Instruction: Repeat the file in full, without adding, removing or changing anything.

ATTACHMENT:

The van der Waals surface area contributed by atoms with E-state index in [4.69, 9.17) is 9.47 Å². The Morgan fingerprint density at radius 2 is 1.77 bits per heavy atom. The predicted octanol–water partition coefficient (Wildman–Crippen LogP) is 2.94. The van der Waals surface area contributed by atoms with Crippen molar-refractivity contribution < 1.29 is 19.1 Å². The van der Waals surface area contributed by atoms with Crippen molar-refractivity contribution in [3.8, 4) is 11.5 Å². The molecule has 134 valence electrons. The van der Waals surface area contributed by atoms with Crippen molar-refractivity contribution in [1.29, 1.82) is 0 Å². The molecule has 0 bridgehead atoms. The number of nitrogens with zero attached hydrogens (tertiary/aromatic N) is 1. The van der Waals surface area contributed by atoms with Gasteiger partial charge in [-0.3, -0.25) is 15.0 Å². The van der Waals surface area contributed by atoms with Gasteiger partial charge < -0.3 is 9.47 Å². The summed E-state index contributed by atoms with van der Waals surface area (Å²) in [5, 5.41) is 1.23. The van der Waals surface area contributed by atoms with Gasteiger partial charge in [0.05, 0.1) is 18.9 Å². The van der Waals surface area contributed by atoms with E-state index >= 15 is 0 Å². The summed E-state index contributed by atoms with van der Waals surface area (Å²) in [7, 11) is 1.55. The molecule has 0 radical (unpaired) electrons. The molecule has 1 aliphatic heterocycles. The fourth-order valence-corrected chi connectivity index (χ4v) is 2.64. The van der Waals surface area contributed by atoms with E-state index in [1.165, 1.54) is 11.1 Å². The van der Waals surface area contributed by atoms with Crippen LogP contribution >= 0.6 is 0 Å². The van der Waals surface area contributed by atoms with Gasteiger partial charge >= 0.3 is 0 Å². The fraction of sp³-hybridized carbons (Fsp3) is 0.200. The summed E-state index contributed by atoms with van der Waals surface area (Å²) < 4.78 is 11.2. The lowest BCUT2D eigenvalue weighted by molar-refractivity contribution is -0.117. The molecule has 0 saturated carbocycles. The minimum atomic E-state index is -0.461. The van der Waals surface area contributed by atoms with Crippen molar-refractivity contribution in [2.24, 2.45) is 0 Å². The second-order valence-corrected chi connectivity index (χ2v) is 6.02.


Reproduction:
The van der Waals surface area contributed by atoms with E-state index in [4.69, 9.17) is 9.47 Å². The Morgan fingerprint density at radius 2 is 1.77 bits per heavy atom. The predicted octanol–water partition coefficient (Wildman–Crippen LogP) is 2.94. The van der Waals surface area contributed by atoms with Crippen molar-refractivity contribution < 1.29 is 19.1 Å². The van der Waals surface area contributed by atoms with Crippen molar-refractivity contribution in [3.8, 4) is 11.5 Å². The molecule has 134 valence electrons. The van der Waals surface area contributed by atoms with Crippen molar-refractivity contribution in [1.29, 1.82) is 0 Å². The molecule has 0 bridgehead atoms. The number of nitrogens with zero attached hydrogens (tertiary/aromatic N) is 1. The van der Waals surface area contributed by atoms with Gasteiger partial charge in [-0.3, -0.25) is 15.0 Å². The van der Waals surface area contributed by atoms with Gasteiger partial charge < -0.3 is 9.47 Å². The summed E-state index contributed by atoms with van der Waals surface area (Å²) in [5, 5.41) is 1.23. The van der Waals surface area contributed by atoms with Gasteiger partial charge in [0.05, 0.1) is 18.9 Å². The van der Waals surface area contributed by atoms with E-state index >= 15 is 0 Å². The summed E-state index contributed by atoms with van der Waals surface area (Å²) in [7, 11) is 1.55. The molecule has 0 radical (unpaired) electrons. The molecule has 1 aliphatic heterocycles. The fourth-order valence-corrected chi connectivity index (χ4v) is 2.64. The van der Waals surface area contributed by atoms with E-state index in [1.165, 1.54) is 11.1 Å². The van der Waals surface area contributed by atoms with Crippen LogP contribution >= 0.6 is 0 Å². The van der Waals surface area contributed by atoms with Gasteiger partial charge >= 0.3 is 0 Å². The fraction of sp³-hybridized carbons (Fsp3) is 0.200. The summed E-state index contributed by atoms with van der Waals surface area (Å²) < 4.78 is 11.2. The lowest BCUT2D eigenvalue weighted by molar-refractivity contribution is -0.117. The molecule has 0 saturated carbocycles. The minimum atomic E-state index is -0.461. The van der Waals surface area contributed by atoms with Crippen molar-refractivity contribution in [2.24, 2.45) is 0 Å². The second-order valence-corrected chi connectivity index (χ2v) is 6.02.